Finding Inspiration in the Neighborhood: Italian Food in Uptown

May 18, 2018 11:38 am

 Uptown Charlotte boasts an impressive collection of restaurants. Nearly one third of the top 25 in Charlotte Magazine‘s latest “50 Best Restaurants in Charlotte: 2018” are in Uptown. Uptown has fortified itself as a destination for people all over Charlotte, and all over Mecklenburg County. In fact, restaurants are a main draw for county residents visiting Uptown.

But what about Uptown as a neighborhood? With a 600% increase in the number of Uptown residents in the last 20 years, it shouldn’t come as a surprise that they (we) need somewhere to eat. And Uptown is responding. Over 25 restaurants have opened in the last year in Uptown, with more in construction and planning phases. Neighborhood restaurants are being built, to fit the communities and populations who are moving here.

Victoria Zabel, of Zia Pia Imports + Italian Kitchen described the many Italian-Americans who have come to her, pleading for the ingredients and cuisine to which they are accustomed.

“There’s a strong Italian culture here,” Victoria observed. “More and more are coming into Charlotte and they’re moving from places like Boston, Chicago, New Yorkplaces that have strong traditions of Italian food. And they’re coming here looking for good food.”

After speaking with Victoria and eating at one of our brand-new Uptown restaurants, I was inspired to make one of my favorite Italian pasta dishes: Cacio e Pepe.

I made my artisanal purchases at Zia Pia Imports & Italian Kitchen and Orrman’s Cheese Shop, both conveniently located in 7th Street Public Market, Uptown’s own mission-based food hall.

Cacio e Pepe is a dish that spans the spectrum of peasantry to fancy. It is, of course, one step away from macaroni and cheese. But when a fine cheese is used, and care is taken to execute this simple dish, it becomes something truly remarkable: a perfect vessel, a lens through which to look at, and appreciate cheese. And appreciate cheese, I do.

A properly executed Cacio e Pepe, like those seen throughout the piazzas in Rome, at Locanda in San Francisco, or at Uptown’s own new Italian eatery, highlights the cheese while celebrating the perfect cheese vessel: pasta. The trick is to undercook your pasta, reserving some of the starch-filled pasta water, and use that as a base for the cheese sauce. The finished product should be tight, with the sauce clung to each noodle. My version does add one ingredient to the original, but the breadcrumbs can easily be left out and the black pepper added alone, for those traditionalists in the Queen City. However, the black pepper breadcrumbs provide both a spicy bite and a welcome textural contrast to the al dente noodles.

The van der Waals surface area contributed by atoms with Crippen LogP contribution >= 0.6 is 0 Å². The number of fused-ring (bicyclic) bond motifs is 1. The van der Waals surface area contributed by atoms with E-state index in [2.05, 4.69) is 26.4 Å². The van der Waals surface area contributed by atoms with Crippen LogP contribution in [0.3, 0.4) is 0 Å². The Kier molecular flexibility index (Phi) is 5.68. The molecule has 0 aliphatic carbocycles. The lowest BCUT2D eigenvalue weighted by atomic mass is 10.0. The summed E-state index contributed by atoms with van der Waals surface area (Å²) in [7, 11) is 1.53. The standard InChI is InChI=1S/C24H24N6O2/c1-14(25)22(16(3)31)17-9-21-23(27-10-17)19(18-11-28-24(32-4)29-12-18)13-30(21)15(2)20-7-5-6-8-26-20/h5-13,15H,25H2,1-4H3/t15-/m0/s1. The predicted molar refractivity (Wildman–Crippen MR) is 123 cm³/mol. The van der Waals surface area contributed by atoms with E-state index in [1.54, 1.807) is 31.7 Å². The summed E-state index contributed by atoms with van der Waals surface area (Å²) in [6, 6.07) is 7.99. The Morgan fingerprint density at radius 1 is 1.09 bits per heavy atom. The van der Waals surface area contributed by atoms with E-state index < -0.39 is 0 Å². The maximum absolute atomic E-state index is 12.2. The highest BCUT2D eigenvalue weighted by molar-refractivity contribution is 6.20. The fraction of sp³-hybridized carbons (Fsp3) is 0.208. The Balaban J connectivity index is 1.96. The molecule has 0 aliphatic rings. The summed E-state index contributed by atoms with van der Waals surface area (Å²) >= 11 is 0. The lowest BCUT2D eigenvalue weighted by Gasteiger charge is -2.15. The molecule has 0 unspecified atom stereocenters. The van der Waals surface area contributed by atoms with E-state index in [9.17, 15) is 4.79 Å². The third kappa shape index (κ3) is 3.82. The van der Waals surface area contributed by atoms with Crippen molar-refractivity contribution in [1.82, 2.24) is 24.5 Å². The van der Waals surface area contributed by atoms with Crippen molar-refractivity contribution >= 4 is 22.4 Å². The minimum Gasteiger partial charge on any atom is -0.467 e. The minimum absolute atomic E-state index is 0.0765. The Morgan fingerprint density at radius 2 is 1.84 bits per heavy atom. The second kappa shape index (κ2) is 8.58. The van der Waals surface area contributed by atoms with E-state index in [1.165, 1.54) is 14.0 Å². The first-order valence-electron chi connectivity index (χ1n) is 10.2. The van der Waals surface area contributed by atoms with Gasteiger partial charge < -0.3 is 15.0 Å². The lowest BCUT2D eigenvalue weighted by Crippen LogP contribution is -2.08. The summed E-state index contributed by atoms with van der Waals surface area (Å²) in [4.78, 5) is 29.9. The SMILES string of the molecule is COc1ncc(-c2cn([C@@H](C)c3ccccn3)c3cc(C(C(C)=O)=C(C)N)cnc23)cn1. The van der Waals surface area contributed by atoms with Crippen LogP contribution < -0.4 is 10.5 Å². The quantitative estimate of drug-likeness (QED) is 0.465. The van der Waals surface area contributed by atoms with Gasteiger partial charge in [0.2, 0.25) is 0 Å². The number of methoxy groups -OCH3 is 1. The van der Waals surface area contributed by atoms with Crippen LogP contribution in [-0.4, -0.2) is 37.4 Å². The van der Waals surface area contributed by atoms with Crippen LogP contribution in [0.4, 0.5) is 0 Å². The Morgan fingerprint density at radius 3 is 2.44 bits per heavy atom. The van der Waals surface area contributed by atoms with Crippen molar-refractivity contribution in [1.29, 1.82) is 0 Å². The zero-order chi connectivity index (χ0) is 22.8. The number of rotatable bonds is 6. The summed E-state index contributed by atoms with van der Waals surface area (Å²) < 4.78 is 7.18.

It’s a cheese-lover’s pasta and one that can truly celebrate the distinct flavor of one or two cheeses. Typically, those cheeses are Pecorino and Parmigiano Reggiano. But we’re not in Rome. So, I take Rachel’s advice and use Cupula as a substitute for Parmigiano. And she recommends a traditional Pecorino as well.


Cacio e Pepe (yields 2 servings)



3 oz. dried pasta (try Zia Pia’s bucatini)

Heavy pinch of salt into boiling water

2 oz. grated Pecorino Cacio de Roma

2 oz. grated Cupula

¼ cup fresh breadcrumbs*

*just leave out a piece of French bread on a plate overnight, crush in bag

At least 8 turns of the mill of freshly-ground, medium-coarse black pepper


Equipment needed:

6 quart stock pot

2-3 oz. ladle


Cheese grater

8-10” nonstick pan


Serving bowl



Boil your water—add salt and cover. While that is coming up to boil, grate your Pecorino Cacio de Roma and Cupula cheeses.

Toast your breadcrumbs in a dry pan over medium heat until they change in color from blonde to medium-blonde, add pepper until fragrant and remove.

When the water is at a boil, add your dried pasta, bending it into the water when possible. Look at the directions on the packaging and subtract 3 minutes. Set a timer.

When your timer goes off, ladle 8 oz of pasta water into your non-stick sauté pan. Drain your noodles in a colander and transfer them to the sauté pan, making sure they are submerged in the water to allow them to finish cooking. Add more fresh water to cover the noodles, if necessary.

Boil the noodles rapidly until water is 80% evaporated and noodles are cooked. Check after 2 minutes for doneness and add more fresh water as needed (not more pasta water, as that will make it too salty). Add cheese. The trick is to time it and allow for a cooked noodle while letting most of the water evaporate. Gently lift up the pasta with your tongs occasionally to allow for the steam to continue to release, being careful not to break-apart the noodles. The sauce is ready when the pan is dry, and the sauce and noodles just start to cling to the bottom.

Using your tongs, lift the pasta, swirling it while placing it in the bowl. Do not simply dump into the bowl. Treat the pasta as you would an Italian grandmother-in-law (that I just so happen to have): con respecto e dignità.

Top with a generous handful of the black pepper breadcrumbs and grated Pecorino.

I serve this dish as a side, alongside chilled, grilled asparagus and sliced pork on a sunny, summer day. But it can easily be a main course with the addition of grilled chicken, shrimp or beef and tossed with baby spinach or fresh peas. For a vegetarian version, serve traditional antipasti vegetables (eggplant, onions, mushrooms, artichokes, olives) either over the pasta or on the side. And try it cold, right out of the fridge, on a slice of warm garlic bread (cheat: frozen Texas Toast) and trust me, you’ll forget about the lure of cold pizza on a Saturday morning.

‘Buon appetito, y’all!’ —Ben Jarrell